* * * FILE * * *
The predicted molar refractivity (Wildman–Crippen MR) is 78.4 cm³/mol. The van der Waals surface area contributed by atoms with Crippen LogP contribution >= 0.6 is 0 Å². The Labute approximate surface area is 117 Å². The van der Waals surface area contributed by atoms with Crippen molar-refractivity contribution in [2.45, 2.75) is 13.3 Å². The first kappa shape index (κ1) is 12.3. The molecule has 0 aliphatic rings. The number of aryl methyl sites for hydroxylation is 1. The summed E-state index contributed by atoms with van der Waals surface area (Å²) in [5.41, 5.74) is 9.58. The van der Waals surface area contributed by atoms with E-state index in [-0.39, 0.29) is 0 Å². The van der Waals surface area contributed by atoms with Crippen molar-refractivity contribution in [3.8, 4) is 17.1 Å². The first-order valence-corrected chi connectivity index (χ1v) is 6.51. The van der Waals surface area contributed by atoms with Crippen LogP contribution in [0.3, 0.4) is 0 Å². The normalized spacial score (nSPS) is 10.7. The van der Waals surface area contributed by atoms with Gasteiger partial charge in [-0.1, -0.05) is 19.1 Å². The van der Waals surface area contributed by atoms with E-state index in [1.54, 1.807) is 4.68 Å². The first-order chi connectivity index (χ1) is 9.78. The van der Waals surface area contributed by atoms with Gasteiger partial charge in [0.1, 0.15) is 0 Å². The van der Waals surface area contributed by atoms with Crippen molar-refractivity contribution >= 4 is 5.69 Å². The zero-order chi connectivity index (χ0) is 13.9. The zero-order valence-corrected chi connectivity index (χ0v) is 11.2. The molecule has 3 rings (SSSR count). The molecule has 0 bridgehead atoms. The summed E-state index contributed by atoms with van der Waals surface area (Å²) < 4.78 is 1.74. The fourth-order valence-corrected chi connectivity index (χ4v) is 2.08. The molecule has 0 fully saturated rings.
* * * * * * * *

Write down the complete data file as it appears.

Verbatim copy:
The predicted molar refractivity (Wildman–Crippen MR) is 78.4 cm³/mol. The van der Waals surface area contributed by atoms with Crippen LogP contribution >= 0.6 is 0 Å². The Labute approximate surface area is 117 Å². The van der Waals surface area contributed by atoms with Crippen molar-refractivity contribution in [2.45, 2.75) is 13.3 Å². The first kappa shape index (κ1) is 12.3. The molecule has 0 aliphatic rings. The number of aryl methyl sites for hydroxylation is 1. The summed E-state index contributed by atoms with van der Waals surface area (Å²) in [5.41, 5.74) is 9.58. The van der Waals surface area contributed by atoms with E-state index in [-0.39, 0.29) is 0 Å². The van der Waals surface area contributed by atoms with Crippen molar-refractivity contribution in [3.8, 4) is 17.1 Å². The first-order valence-corrected chi connectivity index (χ1v) is 6.51. The van der Waals surface area contributed by atoms with Crippen LogP contribution in [0.3, 0.4) is 0 Å². The normalized spacial score (nSPS) is 10.7. The van der Waals surface area contributed by atoms with Gasteiger partial charge in [-0.1, -0.05) is 19.1 Å². The van der Waals surface area contributed by atoms with E-state index in [1.54, 1.807) is 4.68 Å². The first-order chi connectivity index (χ1) is 9.78. The van der Waals surface area contributed by atoms with Gasteiger partial charge in [0.1, 0.15) is 0 Å². The van der Waals surface area contributed by atoms with Crippen molar-refractivity contribution >= 4 is 5.69 Å². The zero-order chi connectivity index (χ0) is 13.9. The zero-order valence-corrected chi connectivity index (χ0v) is 11.2. The molecule has 3 rings (SSSR count). The molecule has 0 bridgehead atoms. The summed E-state index contributed by atoms with van der Waals surface area (Å²) < 4.78 is 1.74. The fourth-order valence-corrected chi connectivity index (χ4v) is 2.08. The molecule has 0 fully saturated rings.